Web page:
Friday, March 13, 2020

Why There Is No Perfect Golf Handicap System


Noted golf writer George Peper recently wrote a column where he proposed a personal handicap system (PHS) based on both course and player characteristics.   For example, he argued if a player sprays the ball, his handicap should be adjusted upward if he ventures onto a tree lined course with narrow fairways.  Similarly, if the course is wide open, the player’s handicap should be reduced. What may sound reasonable in a weekly column, however, may actually prove infeasible under closer scrutiny.  

Peper rejects such pessimism, however, and believes the PHS can be constructed by Big Tech applying its analytic tools to Big Data.  And from where does he derive his confidence that science can solve the quest for a perfect handicap that has plagued the sport since its inception?   Apparently, Peper is awed by Netflix recommending movies he might like based on his past viewing history and believes golf data can be studied to obtain similar results.  He fails to mention that a handicap system only as accurate as Netflix suggestions cannot be viewed as a step forward (e.g., if you liked Caddyshack does not mean you will like Caddyshack II). 
 
Peper goes on to argue that with “enough scores the computer knows your game, knows about your power outage, your two-way miss, your chip yips, etc., etc., etc.”   Peper is mistaken.  The computer knows none of this.  The computer only knows your adjusted score, and the Course and Slope Rating. Peper appears to suggest a handicap should be a function of more explanatory variables and specifically the obstacle value ratings in the USGA Handicap System now the World Handicap System (WHS).

“Can a system be devised to attain this dream handicap system? “  To answer this question, the three basic elements of any handicap system are reviewed for both the WHS and the PHS.  Those elements are: 1) rating the difficulty of a golf course, 2) measuring the player characteristics, and 3) a method of combining course and player ratings to determine a player’s handicap.   

 Rating Course Difficulty-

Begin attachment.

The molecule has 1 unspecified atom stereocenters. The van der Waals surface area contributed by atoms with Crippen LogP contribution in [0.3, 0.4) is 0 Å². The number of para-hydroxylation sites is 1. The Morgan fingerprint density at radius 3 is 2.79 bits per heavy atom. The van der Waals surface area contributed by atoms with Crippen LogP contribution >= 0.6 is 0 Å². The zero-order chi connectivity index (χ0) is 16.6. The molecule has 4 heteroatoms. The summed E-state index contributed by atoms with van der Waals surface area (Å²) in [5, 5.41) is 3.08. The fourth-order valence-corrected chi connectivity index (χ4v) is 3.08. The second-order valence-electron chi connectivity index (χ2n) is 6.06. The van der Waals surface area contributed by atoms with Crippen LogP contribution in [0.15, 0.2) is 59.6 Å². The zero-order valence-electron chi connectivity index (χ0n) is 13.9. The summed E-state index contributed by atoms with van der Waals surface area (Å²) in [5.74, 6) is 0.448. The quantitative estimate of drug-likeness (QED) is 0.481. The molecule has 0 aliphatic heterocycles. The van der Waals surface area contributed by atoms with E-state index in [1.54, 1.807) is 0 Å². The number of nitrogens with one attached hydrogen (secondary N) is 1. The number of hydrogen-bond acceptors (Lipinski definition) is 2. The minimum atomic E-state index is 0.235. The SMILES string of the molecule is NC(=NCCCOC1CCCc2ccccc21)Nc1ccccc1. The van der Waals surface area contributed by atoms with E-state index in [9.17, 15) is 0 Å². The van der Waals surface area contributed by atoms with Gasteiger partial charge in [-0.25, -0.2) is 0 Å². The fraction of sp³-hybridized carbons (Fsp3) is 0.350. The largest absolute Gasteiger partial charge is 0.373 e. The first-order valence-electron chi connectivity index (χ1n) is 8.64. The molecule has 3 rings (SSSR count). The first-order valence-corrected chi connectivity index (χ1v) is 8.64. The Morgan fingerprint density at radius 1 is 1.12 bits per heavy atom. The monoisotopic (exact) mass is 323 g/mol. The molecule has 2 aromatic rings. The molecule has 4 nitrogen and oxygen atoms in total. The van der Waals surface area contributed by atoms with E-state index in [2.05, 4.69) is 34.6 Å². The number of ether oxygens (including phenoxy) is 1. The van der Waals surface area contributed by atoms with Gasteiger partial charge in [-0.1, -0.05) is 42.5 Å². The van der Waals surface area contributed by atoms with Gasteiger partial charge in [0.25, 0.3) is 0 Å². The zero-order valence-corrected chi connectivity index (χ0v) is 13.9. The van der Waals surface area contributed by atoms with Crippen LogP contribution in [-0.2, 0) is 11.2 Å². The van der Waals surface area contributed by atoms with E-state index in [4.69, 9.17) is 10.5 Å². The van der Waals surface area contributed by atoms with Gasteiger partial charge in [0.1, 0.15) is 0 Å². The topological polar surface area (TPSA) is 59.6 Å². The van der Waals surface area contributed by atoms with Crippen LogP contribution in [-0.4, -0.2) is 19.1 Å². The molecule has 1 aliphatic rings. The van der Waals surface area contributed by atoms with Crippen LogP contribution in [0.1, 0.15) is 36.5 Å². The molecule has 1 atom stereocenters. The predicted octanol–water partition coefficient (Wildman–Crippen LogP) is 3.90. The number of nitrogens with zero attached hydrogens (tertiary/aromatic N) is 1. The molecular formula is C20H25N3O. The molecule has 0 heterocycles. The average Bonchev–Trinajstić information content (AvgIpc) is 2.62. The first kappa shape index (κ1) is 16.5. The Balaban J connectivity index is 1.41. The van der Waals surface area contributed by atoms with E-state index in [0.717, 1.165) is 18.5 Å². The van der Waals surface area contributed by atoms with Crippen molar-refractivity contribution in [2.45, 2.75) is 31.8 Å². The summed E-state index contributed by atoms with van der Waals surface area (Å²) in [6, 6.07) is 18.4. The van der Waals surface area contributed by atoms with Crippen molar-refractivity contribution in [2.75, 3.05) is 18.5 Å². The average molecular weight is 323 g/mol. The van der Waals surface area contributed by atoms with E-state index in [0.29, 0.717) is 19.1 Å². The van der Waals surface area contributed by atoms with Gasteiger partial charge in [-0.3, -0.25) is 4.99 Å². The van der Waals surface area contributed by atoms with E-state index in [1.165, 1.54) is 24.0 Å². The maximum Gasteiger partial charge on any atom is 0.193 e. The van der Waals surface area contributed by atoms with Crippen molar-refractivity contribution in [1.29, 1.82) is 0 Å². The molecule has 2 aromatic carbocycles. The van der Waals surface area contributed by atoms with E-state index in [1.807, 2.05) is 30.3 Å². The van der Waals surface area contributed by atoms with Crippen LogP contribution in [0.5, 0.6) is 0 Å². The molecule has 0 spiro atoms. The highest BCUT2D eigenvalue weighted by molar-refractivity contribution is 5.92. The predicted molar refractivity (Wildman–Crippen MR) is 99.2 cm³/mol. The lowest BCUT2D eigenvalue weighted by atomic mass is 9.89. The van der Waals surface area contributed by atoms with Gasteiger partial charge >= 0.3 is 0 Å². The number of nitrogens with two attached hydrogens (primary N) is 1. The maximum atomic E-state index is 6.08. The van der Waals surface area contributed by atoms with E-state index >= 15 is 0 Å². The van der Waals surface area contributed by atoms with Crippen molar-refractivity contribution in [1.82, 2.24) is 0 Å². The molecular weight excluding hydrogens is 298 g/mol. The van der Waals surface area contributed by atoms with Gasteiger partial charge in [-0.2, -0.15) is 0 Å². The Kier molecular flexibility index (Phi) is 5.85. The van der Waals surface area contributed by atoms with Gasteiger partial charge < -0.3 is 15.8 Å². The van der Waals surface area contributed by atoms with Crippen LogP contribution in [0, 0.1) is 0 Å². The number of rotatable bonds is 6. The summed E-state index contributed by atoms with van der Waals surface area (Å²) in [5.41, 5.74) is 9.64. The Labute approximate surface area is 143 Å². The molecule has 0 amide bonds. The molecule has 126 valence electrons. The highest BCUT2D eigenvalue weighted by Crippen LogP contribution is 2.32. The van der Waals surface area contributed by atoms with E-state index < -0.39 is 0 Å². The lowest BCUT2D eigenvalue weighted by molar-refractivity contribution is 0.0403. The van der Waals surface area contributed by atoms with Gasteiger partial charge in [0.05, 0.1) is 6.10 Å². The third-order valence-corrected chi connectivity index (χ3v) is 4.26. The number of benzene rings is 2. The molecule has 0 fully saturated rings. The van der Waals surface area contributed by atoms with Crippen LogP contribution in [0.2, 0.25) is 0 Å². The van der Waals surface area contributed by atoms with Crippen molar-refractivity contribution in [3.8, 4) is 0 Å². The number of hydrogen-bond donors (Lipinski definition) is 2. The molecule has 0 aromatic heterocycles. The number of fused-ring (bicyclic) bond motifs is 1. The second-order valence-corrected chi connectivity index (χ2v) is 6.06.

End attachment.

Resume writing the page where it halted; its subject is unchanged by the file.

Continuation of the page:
WHS - The WHS uses the effective distance of a hole and the rating of ten obstacle factors (e.g., trees, bunker, etc.) to determine the rating of a hole.  Obstacle factors are rated for only two types of players--the scratch and bogey golfer. The USGA assumes the relative difficulty of a course for all other players can be measured by a linear function of the Bogey Rating minus the Course Rating (i.e., the Slope Rating). 

PHS – Peper requires the PHS to describe a course by its obstacles values, but that raises the circular reasoning problem that faces rating systems.  For example, what is the course rating?  Historically, the course rating is the average of the ten best scores of a scratch golfer.  What is a scratch golfer?  It is a golfer whose ten best scores average the course rating.  To escape the circle, the USGA had to define a scratch golfer without regard to a course rating.  It chose competitors at the U.S. Amateur as scratch golfers.  

The development of the PHS would require either the course rating or a player’s characteristics to be fixed without regard to the other.   A solution, but not one without problems, is to rate courses by their effective distance and the ten obstacle values of the USGA Course Rating System.  The USGA Rating System rates holes which are then added together to get the Course and Bogey Ratings for the Course.  For simplicity, it is assumed a course rating under the PHS is its effective length and the average value of each of the obstacle value ratings (i.e., the sum of the scratch and bogey obstacle values for the ith obstacle variable summed over 18 holes and divided by 36).  A course is then described by its effective length and the rating of ten obstacles. 

Even with this simplification, there would still be two problems to overcome.   First, the definition of an obstacle variable is so obtuse as to be immeasurable—i.e., what is “psychological factor” and isn’t just a combination of the other nine factors?   Second, assigning values to obstacle factors is the responsibility of the rating committee which in most cases is not highly trained.   Golf associations do not sponsor seminars on how to distinguish a 5 from a 6 “green surface.”  It is unlikely rating committees would be consistent in assigning values to the nebulous definitions of the obstacle factors. 

Measuring Player Characteristics -

WHS - As discussed above, the WHS is not concerned player characteristics.   A player’s ability is only measured by his score, and not how it was obtained.